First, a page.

May 2, 2012
The Secret Life of Marilyn Monroe: J. Randy Taraborrelli
Every now and then I get in the mood to read a biography or and autobiography and this is what I choose to read this time. In my opinion/experience there are two kinds of biographies. The one that make the life into a story and are almost more like autobiographies in they lead you through a life like someone living it would or might describe it. Or one that is more a collection of facts, put them into a chronological order for the reader, this is more informative and truths or what might be rumored about a famous person, but is not confirmed with that part noted.
My personal preference is for the first kind, probably why I usually read more autobiographies then biographies. I think it is because I enjoy the stories of how people know each other and interact, the stories they tell. But, hearing it from one persons side I feel like you can relate to all of the people in the stories better.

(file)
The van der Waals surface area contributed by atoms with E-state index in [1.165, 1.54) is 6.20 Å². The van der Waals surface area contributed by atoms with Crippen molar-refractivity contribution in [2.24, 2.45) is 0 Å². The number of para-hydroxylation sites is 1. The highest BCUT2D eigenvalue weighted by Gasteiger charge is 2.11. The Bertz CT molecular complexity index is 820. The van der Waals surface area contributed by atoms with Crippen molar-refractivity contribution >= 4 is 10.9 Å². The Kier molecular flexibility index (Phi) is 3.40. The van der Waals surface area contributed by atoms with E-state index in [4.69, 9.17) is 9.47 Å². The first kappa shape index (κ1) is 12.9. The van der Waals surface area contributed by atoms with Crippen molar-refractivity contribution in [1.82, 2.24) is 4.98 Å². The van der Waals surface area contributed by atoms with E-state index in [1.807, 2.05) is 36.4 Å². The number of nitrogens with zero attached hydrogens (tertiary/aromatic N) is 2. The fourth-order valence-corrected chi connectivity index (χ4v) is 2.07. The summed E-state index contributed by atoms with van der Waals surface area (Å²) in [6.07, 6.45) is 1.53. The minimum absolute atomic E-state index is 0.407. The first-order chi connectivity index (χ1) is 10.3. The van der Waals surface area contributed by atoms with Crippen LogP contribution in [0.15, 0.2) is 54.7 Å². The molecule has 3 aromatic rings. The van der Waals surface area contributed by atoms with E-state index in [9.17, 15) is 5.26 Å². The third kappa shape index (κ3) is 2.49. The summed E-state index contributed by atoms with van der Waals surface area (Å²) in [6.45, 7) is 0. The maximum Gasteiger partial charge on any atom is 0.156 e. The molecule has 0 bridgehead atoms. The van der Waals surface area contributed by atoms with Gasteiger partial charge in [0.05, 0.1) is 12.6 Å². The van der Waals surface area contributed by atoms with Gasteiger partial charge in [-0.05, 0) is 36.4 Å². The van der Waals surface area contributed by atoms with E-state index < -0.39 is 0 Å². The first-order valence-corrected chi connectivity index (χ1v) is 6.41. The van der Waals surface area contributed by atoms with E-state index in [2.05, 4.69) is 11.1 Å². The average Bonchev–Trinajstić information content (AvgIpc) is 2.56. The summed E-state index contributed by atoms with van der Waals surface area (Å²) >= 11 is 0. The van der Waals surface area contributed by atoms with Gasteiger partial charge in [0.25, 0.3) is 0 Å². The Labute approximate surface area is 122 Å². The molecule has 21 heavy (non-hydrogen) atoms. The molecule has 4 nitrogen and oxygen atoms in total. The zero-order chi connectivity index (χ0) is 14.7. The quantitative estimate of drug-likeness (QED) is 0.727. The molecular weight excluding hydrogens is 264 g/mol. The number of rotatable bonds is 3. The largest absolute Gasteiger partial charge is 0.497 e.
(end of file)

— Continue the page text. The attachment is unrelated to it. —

Back to this book. Marilyn seems to be coming up in culture again right now and maybe, that is why I picked up the book right now. I enjoyed the first 300 or so pages of this book. The paced moved well and more was explored then just what is kind of known about Marilyn. When it came to her childhood it was covered, but not over dwelled on (like some biographies can do in my opinion). I like how it rumors or possible untruths were presented and then how they could be true or weren't were handled. Most of this book felt like the first type of book for me. It had stories and gave me insight, but there were moments where it was just facts listed off.
I did finally make it through to the end of the book. Part of it could be that everyone knew she was fading at the end, and the build up was hard to read. But, then it was anticlimactic at the end. It was just kind of an inevitable thing.
Overall, I am glad that I read the book and do feel like I got some insight into who Marilyn Monroe was as a person. I wouldn't go back to it again though. So, I would give it three stars.